Working in Nomzamo has been such an impactful experience due to the new perspectives I have gained while working with the children and learning about the adults. During the third week of working in the township, I began feeling very comfortable and familiar with the community. I developed relationships with people in the township as well as other GVI staff. I spoke to several adults outside of Nomzamo as well who had found success in townships and tried to understand the paths they took in doing so. Many of their stories revealed that hope goes a long way in a person’s journey.
The final week of working in South Africa, we assisted with a women’s empowerment campaign where we taught women from around the area how to use desktops and laptops. In the township, many never develop these skills because technological resources can be limited. It was exciting to see people who had never touched a keyboard walk away with the ability to create a PowerPoint presentation.
“Working in Nomzamo has been such an impactful experience due to the new perspectives I have gained while working with the children and learning about the adults.”
One day after teaching a Microsoft Word lesson, I walked outside to have my lunch. I said, “Molo” (“Hello” in Xhosa) to a man who seemed as if he worked in a different department of GVI. He asked me what kind of work I was doing, and I explained to him about the sports camp and women’s empowerment training that the ACE group was involved with. I began asking questions back to him about his life. He described how he had grown up in Nomzamo and was now in a master’s program at Stellenbosch University (a university less than an hour from Cape Town). It was interesting to learn from someone who had grown up in the township and now was working on his graduate degree. He was working with GVI in order to create a multiple-acre garden in Nomzamo to feed the community. He had plans to level and fertilize this plot of land within the next couple of months. It was truly inspiring to hear about his aspirations and it made me wonder how he had been able to pursue advanced educational opportunities. He explained how he had a big family that still lived in Nomzamo and he wanted to give them a better life. He had seen other people make it out of townships and create better situations for their families so he decided that is what he wanted to do as well. However, I saw that he is not just creating a better situation for his family, but he is providing opportunities for numerous families throughout the townships with his agricultural endeavors.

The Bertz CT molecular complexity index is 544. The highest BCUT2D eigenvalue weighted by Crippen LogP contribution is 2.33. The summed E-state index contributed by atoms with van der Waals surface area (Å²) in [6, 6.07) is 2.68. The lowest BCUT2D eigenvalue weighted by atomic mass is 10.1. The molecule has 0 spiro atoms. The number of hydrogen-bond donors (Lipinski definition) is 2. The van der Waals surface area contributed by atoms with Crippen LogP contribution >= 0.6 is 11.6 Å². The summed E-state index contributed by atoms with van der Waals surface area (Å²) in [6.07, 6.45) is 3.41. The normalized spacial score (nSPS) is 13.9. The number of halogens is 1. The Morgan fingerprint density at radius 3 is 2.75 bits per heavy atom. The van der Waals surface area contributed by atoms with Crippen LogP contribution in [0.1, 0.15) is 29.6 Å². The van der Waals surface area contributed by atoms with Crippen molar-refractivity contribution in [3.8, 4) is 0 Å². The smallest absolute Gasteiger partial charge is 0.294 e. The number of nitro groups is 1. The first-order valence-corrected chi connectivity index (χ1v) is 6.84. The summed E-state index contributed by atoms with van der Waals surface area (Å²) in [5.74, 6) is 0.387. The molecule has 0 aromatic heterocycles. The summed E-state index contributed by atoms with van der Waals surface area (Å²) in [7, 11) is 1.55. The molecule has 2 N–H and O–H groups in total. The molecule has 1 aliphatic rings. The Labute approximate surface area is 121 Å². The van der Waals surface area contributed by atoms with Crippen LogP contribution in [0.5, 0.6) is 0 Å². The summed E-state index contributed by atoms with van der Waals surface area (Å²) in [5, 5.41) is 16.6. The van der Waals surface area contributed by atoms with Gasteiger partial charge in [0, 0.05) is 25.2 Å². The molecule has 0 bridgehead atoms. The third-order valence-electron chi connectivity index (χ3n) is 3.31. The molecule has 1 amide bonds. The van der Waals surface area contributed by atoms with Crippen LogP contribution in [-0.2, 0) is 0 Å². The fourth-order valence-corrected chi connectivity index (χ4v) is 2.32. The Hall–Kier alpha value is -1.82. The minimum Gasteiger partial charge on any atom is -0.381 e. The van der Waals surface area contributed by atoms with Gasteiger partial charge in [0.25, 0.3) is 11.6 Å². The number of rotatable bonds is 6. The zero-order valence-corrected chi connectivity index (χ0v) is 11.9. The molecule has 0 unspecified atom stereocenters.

Throughout this experience, we have spoken to many people who grew up in townships: M.C. from Langa who started his own cultural tour business, Blacks and Space from Felipe who are braai entrepreneurs, and a man from a third township who started up his own gym where he grew up. Every time I asked them what fueled their fire, they had one common theme: hope. Each of them had a specific example of something inspiring they had seen or experienced while they were younger that motivated them and gave them hope for a brighter future. M.C. explained how on the weekends he would eat with friends who had been more fortunate to have adequate meals and that had given him hope to reach the point where he did not have to drink sugar water and bread on a daily basis. The gym owner from Felipe said he had seen an athlete when he was younger that had inspired him to live a more exercise-filled life and offer those opportunities for other township kids. In each story there was the similar driving factor that led to their success.
“Throughout this trip, we have spoken to many people who grew up in townships, such as, M.C. from Langa who started his own cultural tour business, Blacks and Space from Felipe who are braai entrepreneurs, and a man from a third township who had started up his own gym where he grew up. Every time I asked them what fueled their fire. They had one common theme: ‘hope.'”
The kids I met during the program seemed happy and content in their lifestyles. They have such a rich culture and positive outlook on life. Whatever they lack in financial resources, they make up for in attitude and personality. Unfortunately, due to their lack of resources and finances, a majority are not able to attend a university. A lot of it has to do with the more limited access to education in the townships. Another piece of it is role models. Not all of them have older siblings or parents who attended college who could lead by example. Running the sports camp has been great, and I hope they all learned soccer, rugby, and netball skills. But above all, I hope that I might have shared with the kids a little hope for a brighter future.
It is truly remarkable how GVI partners with communities. There are volunteers here for several months like Andy and Sian (our GVI leaders) that provide a good example and hope for these kids, whereas we were only here three weeks. I am grateful that I could contribute a small piece to that.